The primary biodegradation of dispersed crude oil in the sea

Roger C Prince, Kelly M McFarlin, Josh D Butler, Eric J Febbo, Frank C Y Wang, Tim J Nedwed
Chemosphere 2013, 90 (2): 521-6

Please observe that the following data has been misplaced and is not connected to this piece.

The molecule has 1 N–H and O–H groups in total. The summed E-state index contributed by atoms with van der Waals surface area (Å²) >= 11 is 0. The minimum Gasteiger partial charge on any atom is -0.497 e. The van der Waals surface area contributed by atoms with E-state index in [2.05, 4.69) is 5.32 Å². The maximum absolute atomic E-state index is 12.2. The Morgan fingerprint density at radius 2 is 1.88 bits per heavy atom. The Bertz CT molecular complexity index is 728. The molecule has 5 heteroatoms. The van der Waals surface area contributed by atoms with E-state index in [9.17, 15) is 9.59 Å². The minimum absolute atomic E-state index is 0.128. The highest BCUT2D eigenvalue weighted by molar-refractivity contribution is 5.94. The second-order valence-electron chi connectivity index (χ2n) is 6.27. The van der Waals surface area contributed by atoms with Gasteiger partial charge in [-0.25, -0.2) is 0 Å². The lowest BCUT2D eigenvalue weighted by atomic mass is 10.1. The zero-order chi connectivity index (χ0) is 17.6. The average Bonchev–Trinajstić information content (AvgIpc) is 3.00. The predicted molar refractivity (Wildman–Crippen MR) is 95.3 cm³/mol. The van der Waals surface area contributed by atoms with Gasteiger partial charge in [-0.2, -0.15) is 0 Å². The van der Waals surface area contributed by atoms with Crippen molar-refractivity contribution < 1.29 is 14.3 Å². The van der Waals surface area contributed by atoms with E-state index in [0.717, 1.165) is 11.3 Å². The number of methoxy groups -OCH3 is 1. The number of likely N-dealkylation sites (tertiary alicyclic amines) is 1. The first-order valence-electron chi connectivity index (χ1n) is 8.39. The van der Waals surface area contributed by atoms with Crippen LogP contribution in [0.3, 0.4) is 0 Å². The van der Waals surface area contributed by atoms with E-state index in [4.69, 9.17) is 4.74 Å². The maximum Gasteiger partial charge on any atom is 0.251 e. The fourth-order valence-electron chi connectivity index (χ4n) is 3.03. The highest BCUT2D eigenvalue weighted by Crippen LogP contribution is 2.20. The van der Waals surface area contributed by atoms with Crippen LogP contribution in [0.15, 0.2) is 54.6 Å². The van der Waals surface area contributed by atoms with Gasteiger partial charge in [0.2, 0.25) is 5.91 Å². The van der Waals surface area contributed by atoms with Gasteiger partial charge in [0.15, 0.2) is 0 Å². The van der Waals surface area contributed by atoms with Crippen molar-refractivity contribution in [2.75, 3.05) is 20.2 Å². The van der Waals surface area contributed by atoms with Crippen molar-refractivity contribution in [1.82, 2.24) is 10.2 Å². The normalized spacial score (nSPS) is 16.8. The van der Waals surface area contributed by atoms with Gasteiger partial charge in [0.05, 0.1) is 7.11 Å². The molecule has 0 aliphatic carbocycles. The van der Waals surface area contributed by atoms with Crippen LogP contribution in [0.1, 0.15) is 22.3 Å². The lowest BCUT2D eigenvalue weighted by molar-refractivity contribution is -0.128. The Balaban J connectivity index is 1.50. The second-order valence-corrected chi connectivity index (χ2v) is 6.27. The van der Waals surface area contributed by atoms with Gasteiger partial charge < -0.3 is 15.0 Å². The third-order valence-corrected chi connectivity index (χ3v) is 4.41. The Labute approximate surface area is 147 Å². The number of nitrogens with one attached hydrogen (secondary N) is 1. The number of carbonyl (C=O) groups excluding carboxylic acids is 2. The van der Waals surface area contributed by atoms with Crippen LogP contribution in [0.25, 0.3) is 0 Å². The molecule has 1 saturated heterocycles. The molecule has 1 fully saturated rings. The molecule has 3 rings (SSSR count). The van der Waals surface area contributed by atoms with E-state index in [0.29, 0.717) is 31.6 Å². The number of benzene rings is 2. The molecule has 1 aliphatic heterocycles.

Dispersants are important tools for stimulating the biodegradation of large oil spills. They are essentially a bioremediation tool - aiming to stimulate the natural process of aerobic oil biodegradation by dispersing oil into micron-sized droplets that become so dilute in the water column that the natural levels of biologically available nitrogen, phosphorus and oxygen are sufficient for microbial growth. Many studies demonstrate the efficacy of dispersants in getting oil off the water surface. Here we show that biodegradation of dispersed oil is prompt and extensive when oil is present at the ppm levels expected from a successful application of dispersants - more than 80% of the hydrocarbons of lightly weathered Alaska North Slope crude oil were degraded in 60 d at 8 °C in unamended New Jersey (USA) seawater when the oil was present at 2.5 ppm by volume. The apparent halftime of the biodegradation of the hydrocarbons was 13.8 d in the absence of dispersant, and 11 d in the presence of Corexit 9500 - similar to rates extrapolated from the field in the Deepwater Horizon response.

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